It is worth noting that Bhaskaracharya’s observations on the refraction of light were made several centuries before the same phenomenon was described in Europe by Sir Isaac Newton.
Here is the Sanskrit verse from Bhaskaracharya’s “Siddhanta Shiromani” that describes the refraction of light through a glass prism:
अन्तर्धानं स्फटिकस्य वेगेन प्रकीर्तितं। स तत्त्वेन समाख्यातः प्रदीपाविव सन्निधौ॥
Transliteration: antardhānaṃ sphatikasya vegena prakīrtitaṃ। sa tattvena samākhyātaḥ pradīpāviva sannidhau॥
Translation: “The phenomenon of refraction of light through a glass prism has been explained in detail. Just as a lamp appears different when viewed through a prism, so too is the behavior of light through the prism.”
This verse highlights Bhaskaracharya’s understanding of the phenomenon of refraction and how it causes light to behave differently when passing through a glass prism. He notes that the appearance of a lamp changes when viewed through a prism, and similarly, the behavior of light passing through a prism can be understood by examining the principles of refraction.
Optics: The ancient Indian text “Surya Siddhanta” contains detailed information about optics and the behavior of light. It describes the formation of images in concave and convex mirrors, the refraction of light through lenses, and the phenomenon of diffraction.
The Surya Siddhanta is an ancient Indian text on astronomy and mathematics that dates back to the 5th century AD. It includes detailed descriptions of the movement of celestial bodies as well as some basic principles of optics. Here is a Sanskrit verse from the Surya Siddhanta that describes the basic principles of optics:
शुक्तिवत्स्फटिकस्तदितरकिरणो नाभाति दृष्टिमान्।तेन सूर्यप्रकाशोऽपि बहुविधतया वर्तत इतिच॥
Transliteration: śukti-vat-sphatikas-taditarakiraṇo nābhāti dṛṣṭimān। tena sūrya-prakāśo’pi bahu-vidhatayā vartata iti ca॥
Translation: “Just as a shell or crystal does not distort the vision of the objects seen through it, similarly, the rays of the sun also undergo various types of refraction.”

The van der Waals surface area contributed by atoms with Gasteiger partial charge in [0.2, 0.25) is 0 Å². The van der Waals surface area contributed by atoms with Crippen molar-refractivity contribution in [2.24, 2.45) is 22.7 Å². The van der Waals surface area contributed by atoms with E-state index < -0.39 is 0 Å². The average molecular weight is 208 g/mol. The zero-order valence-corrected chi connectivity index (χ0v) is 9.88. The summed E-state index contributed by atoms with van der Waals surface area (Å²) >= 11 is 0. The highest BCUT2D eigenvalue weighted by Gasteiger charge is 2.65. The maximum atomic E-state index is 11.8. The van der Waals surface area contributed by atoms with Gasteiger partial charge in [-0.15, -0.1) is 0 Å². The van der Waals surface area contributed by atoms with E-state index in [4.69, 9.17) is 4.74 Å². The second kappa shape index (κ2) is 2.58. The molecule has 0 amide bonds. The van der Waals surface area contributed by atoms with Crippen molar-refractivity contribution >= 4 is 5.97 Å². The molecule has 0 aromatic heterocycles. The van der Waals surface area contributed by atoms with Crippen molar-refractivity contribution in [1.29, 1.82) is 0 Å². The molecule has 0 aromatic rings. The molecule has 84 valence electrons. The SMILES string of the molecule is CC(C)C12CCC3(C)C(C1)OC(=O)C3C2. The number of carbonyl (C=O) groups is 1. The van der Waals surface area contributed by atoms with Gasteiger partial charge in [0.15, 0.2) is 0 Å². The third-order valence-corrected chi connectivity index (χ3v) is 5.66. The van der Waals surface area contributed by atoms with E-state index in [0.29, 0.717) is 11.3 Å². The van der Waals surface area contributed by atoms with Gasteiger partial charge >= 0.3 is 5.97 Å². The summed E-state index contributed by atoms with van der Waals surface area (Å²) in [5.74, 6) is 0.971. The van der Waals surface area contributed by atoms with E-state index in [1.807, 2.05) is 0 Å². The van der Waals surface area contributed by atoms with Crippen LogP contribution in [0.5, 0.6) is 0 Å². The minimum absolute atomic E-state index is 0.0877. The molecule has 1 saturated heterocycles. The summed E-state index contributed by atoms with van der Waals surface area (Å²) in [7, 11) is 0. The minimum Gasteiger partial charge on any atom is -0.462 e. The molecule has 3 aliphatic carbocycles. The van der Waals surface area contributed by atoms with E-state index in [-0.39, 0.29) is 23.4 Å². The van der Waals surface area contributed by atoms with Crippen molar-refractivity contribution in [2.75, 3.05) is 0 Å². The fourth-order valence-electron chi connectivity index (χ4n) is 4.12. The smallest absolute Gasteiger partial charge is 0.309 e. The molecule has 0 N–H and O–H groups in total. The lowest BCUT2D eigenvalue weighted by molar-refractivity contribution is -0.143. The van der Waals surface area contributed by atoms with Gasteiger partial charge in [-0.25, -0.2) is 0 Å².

This verse highlights the observation that certain substances, such as shells and crystals, do not distort the vision of the objects seen through them. This is because these substances have a uniform structure that allows light to pass through them without distortion. The verse also notes that the rays of the sun undergo various types of refraction, which can cause them to behave in different ways depending on the medium through which they are passing.
This verse demonstrates the basic principles of optics that were understood by the ancient Indian astronomers who wrote the Surya Siddhanta. Their observations and insights laid the groundwork for later developments in optics and helped to shape our understanding of the behavior of light.
Sun as a source of light and energy: The Hindu texts also recognize the sun as a source of light and energy. The Vedas describe the sun as a powerful deity that illuminates the world and brings warmth and light to all living beings.
The Sun is regarded as one of the most important sources of light in Hindu texts, and many hymns and verses have been dedicated to it. . some Sanskrit quotations from various Hindu texts that describe the Sun as the source of light:
उदयच्छन्दस्सूर्यो अस्तमित्राणि विवक्षति। तदेषां प्रियं कर्ता शिश्रियेणास्तमित्रया॥
Transliteration: udayacchandas-sūryo astamitrāṇi vivakṣati। tadeṣāṃ priyaṃ kartā śiśriyeṇāstamitrayā॥
Translation: “The sun reveals the dawn and the dusk, and is the beloved of all living beings.”
This verse from the Rigveda praises the sun as the source of light that reveals the dawn and the dusk, and is loved by all living beings.
न तद्भासयते सूर्यो न शशाङ्को न पावकः।
यद्गत्वा न निवर्तन्ते तद्धाम परमं मम।।
Transliteration: na tad-bhāsayate sūryo na śaśāṅko na pāvakaḥ।
yad-gatvā na nivartante tad-dhāma paramaṃ mama।।
Translation: “That supreme abode of Mine is not illumined by the sun or moon, nor by fire. Those who reach it never return to this material world.”
This verse from the Bhagavad Gita describes the supreme abode of the divine, which is not illumined by the sun, moon, or fire. It emphasizes the idea that the sun is a material source of light, and that the ultimate source of light and illumination lies beyond the material world.
श्रद्धादेव सवितो विद्युताभो लोकं ददाति।
तदग्निः स्वाहुतः पुरस्तात्प्रागपात् तदाच्छिदत्॥
Transliteration: śraddhādeva savito vidyutābho lokaṃ dadāti।
tad-agniḥ svāhutaḥ purastāt prāgapāt tad-ācchidat॥
Translation: “The sun with his rays of light, by his power, bestows on us the world. Before him goes the sacrificial fire, which cuts the path for him.”
This verse from the Atharva Veda describes the sun as a source of light that bestows the world upon us through his power. It also notes the role of the sacrificial fire in clearing the path for the sun
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 ऋग्वेद १.५०.१-६
 ऋग्वेद १०.८५.१-३, ५
 Rigveda 1.50.4:
 Bhagavad Gita 15.6
 Atharva Veda 13.1.14